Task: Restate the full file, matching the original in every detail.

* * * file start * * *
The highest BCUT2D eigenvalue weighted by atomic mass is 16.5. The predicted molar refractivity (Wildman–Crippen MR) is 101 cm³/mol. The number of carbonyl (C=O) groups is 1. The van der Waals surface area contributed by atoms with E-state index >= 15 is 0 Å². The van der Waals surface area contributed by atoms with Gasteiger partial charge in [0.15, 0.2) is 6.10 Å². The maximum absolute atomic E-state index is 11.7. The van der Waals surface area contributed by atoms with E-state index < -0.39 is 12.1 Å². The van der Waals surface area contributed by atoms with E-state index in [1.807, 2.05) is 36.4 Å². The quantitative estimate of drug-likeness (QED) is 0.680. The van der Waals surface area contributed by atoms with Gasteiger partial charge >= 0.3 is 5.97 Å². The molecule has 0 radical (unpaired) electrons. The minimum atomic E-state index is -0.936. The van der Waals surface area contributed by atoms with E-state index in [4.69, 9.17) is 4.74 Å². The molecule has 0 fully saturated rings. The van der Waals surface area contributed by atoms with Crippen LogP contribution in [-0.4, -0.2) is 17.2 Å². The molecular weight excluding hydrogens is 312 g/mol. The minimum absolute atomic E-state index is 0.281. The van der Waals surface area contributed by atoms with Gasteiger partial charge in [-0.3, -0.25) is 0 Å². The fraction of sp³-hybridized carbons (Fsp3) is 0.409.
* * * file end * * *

The highest BCUT2D eigenvalue weighted by atomic mass is 16.5. The predicted molar refractivity (Wildman–Crippen MR) is 101 cm³/mol. The number of carbonyl (C=O) groups is 1. The van der Waals surface area contributed by atoms with E-state index >= 15 is 0 Å². The van der Waals surface area contributed by atoms with Gasteiger partial charge in [0.15, 0.2) is 6.10 Å². The maximum absolute atomic E-state index is 11.7. The van der Waals surface area contributed by atoms with E-state index < -0.39 is 12.1 Å². The van der Waals surface area contributed by atoms with E-state index in [1.807, 2.05) is 36.4 Å². The quantitative estimate of drug-likeness (QED) is 0.680. The van der Waals surface area contributed by atoms with Gasteiger partial charge >= 0.3 is 5.97 Å². The molecule has 0 radical (unpaired) electrons. The minimum atomic E-state index is -0.936. The van der Waals surface area contributed by atoms with E-state index in [4.69, 9.17) is 4.74 Å². The molecule has 0 fully saturated rings. The van der Waals surface area contributed by atoms with Crippen LogP contribution in [-0.4, -0.2) is 17.2 Å². The molecular weight excluding hydrogens is 312 g/mol. The minimum absolute atomic E-state index is 0.281. The van der Waals surface area contributed by atoms with Gasteiger partial charge in [-0.3, -0.25) is 0 Å². The fraction of sp³-hybridized carbons (Fsp3) is 0.409.